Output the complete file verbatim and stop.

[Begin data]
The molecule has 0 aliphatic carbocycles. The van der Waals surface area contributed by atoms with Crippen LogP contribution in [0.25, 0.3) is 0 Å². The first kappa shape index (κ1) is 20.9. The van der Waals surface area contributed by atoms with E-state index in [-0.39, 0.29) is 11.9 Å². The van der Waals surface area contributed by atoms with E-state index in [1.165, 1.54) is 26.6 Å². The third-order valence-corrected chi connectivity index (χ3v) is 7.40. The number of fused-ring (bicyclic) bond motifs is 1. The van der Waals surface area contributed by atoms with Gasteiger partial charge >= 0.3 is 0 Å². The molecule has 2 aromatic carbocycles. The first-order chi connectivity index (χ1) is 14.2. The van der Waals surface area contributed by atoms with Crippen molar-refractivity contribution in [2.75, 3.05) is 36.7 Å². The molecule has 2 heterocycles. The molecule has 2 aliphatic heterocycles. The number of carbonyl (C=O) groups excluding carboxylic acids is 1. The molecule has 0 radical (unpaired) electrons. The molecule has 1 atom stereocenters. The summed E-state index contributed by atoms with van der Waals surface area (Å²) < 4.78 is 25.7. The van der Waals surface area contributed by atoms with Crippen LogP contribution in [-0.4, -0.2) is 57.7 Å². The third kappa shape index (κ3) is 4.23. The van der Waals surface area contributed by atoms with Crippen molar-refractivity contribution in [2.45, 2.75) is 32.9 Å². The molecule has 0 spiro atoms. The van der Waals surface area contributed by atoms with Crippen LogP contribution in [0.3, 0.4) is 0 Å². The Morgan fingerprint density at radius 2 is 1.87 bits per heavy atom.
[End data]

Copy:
The molecule has 0 aliphatic carbocycles. The van der Waals surface area contributed by atoms with Crippen LogP contribution in [0.25, 0.3) is 0 Å². The first kappa shape index (κ1) is 20.9. The van der Waals surface area contributed by atoms with E-state index in [-0.39, 0.29) is 11.9 Å². The van der Waals surface area contributed by atoms with E-state index in [1.165, 1.54) is 26.6 Å². The third-order valence-corrected chi connectivity index (χ3v) is 7.40. The number of fused-ring (bicyclic) bond motifs is 1. The van der Waals surface area contributed by atoms with Gasteiger partial charge >= 0.3 is 0 Å². The molecule has 2 aromatic carbocycles. The first-order chi connectivity index (χ1) is 14.2. The van der Waals surface area contributed by atoms with Crippen molar-refractivity contribution in [2.75, 3.05) is 36.7 Å². The molecule has 2 heterocycles. The molecule has 2 aliphatic heterocycles. The number of carbonyl (C=O) groups excluding carboxylic acids is 1. The molecule has 0 radical (unpaired) electrons. The molecule has 1 atom stereocenters. The summed E-state index contributed by atoms with van der Waals surface area (Å²) < 4.78 is 25.7. The van der Waals surface area contributed by atoms with Crippen LogP contribution in [-0.4, -0.2) is 57.7 Å². The third kappa shape index (κ3) is 4.23. The van der Waals surface area contributed by atoms with Crippen molar-refractivity contribution in [2.45, 2.75) is 32.9 Å². The molecule has 0 spiro atoms. The van der Waals surface area contributed by atoms with Crippen LogP contribution in [0.3, 0.4) is 0 Å². The Morgan fingerprint density at radius 2 is 1.87 bits per heavy atom.